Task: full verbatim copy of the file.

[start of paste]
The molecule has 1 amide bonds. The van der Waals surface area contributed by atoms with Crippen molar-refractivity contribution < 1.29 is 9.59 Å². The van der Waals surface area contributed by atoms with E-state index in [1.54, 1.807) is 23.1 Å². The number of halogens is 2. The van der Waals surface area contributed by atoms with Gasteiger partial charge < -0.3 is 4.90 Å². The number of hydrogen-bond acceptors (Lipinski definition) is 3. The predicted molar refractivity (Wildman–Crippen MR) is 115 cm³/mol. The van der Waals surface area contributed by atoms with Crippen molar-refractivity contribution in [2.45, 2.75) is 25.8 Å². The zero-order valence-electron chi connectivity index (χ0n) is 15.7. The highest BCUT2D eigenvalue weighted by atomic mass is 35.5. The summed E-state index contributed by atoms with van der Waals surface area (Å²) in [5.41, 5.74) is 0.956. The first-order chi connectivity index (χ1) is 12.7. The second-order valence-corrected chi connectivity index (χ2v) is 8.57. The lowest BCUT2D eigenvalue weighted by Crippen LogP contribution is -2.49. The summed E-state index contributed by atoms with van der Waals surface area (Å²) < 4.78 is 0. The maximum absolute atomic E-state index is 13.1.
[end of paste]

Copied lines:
The molecule has 1 amide bonds. The van der Waals surface area contributed by atoms with Crippen molar-refractivity contribution < 1.29 is 9.59 Å². The van der Waals surface area contributed by atoms with E-state index in [1.54, 1.807) is 23.1 Å². The number of halogens is 2. The van der Waals surface area contributed by atoms with Gasteiger partial charge < -0.3 is 4.90 Å². The number of hydrogen-bond acceptors (Lipinski definition) is 3. The predicted molar refractivity (Wildman–Crippen MR) is 115 cm³/mol. The van der Waals surface area contributed by atoms with Crippen molar-refractivity contribution in [2.45, 2.75) is 25.8 Å². The zero-order valence-electron chi connectivity index (χ0n) is 15.7. The highest BCUT2D eigenvalue weighted by atomic mass is 35.5. The summed E-state index contributed by atoms with van der Waals surface area (Å²) in [5.41, 5.74) is 0.956. The first-order chi connectivity index (χ1) is 12.7. The second-order valence-corrected chi connectivity index (χ2v) is 8.57. The lowest BCUT2D eigenvalue weighted by Crippen LogP contribution is -2.49. The summed E-state index contributed by atoms with van der Waals surface area (Å²) < 4.78 is 0. The maximum absolute atomic E-state index is 13.1.